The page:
Prescriptions: #1 – Diazepam (valium) which gets inserted vaginally or rectally and greatly reduces the spasms taken at night before bed to aid in restorative sleep; #2 Amitriptyline – mild dosage of this anti-depressant because this classification of drug is shown to help eliminate long-term chronic pain; #3 Seasonique “the pill” to eliminate periods for 3 months. It should be noted that I have been taking extra-strength Ibupropren for a year now, mostly at the max daily dosage (which has concerned me for risks tied to long-term usage) and it was NOT eliminating the pain. I am an “anti-drug” person by nature, however the combination of these new three drugs has changed my quality of life. (When this all started 1 year ago my symptoms were very severe: uncontrolled and urgent bowel movements (with major gas) — pooped my pants 3 months earlier; lower back pain; unable to sit for longer than 1 hour without extreme pain; unable to ski although a strong skier. These symptoms presented themselves similarly to a bowel cancer of which I thought I had (a close family member passed away from this disease), and I was scared to death that I was in real trouble).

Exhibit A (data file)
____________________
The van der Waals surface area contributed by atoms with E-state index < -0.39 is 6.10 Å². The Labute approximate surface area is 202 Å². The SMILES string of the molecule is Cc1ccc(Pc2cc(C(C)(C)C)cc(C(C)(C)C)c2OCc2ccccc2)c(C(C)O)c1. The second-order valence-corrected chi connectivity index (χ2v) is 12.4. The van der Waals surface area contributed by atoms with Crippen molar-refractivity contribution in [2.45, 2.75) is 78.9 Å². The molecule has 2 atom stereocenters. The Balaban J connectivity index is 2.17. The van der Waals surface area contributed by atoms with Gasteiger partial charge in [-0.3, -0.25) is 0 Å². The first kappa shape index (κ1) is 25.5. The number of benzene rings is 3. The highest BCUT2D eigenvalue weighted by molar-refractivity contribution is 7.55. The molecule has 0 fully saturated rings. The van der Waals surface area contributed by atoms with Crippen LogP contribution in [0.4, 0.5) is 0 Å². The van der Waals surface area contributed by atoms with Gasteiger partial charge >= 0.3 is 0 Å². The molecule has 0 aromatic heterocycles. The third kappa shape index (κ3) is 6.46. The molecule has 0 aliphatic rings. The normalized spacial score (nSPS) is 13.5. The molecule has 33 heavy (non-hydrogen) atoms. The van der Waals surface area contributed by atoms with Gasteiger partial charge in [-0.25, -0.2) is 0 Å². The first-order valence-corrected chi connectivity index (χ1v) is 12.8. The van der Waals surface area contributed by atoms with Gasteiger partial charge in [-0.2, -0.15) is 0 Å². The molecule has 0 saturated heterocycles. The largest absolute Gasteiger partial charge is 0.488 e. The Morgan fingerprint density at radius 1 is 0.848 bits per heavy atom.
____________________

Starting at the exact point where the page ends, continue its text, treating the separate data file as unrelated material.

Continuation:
I understand concerns regarding the costs of Physical Therapy — We have private insurance and pay out of pocket $1200 monthly alone for the therapy. I likely have another 4 months to go and then my lower “Iso-Abs” will be strengthened and with Kegels and other pelvic exercises I should be recovered as far as possible. This treatment time would have been GREATLY REDUCED if I had followed up with my Uro-Gynecologist sooner, who would have been able to address the pain which was getting in the way of the Physical Therapy treatment (not to mention, changing my quality of life).

January 1, 2014 at 9:01 pm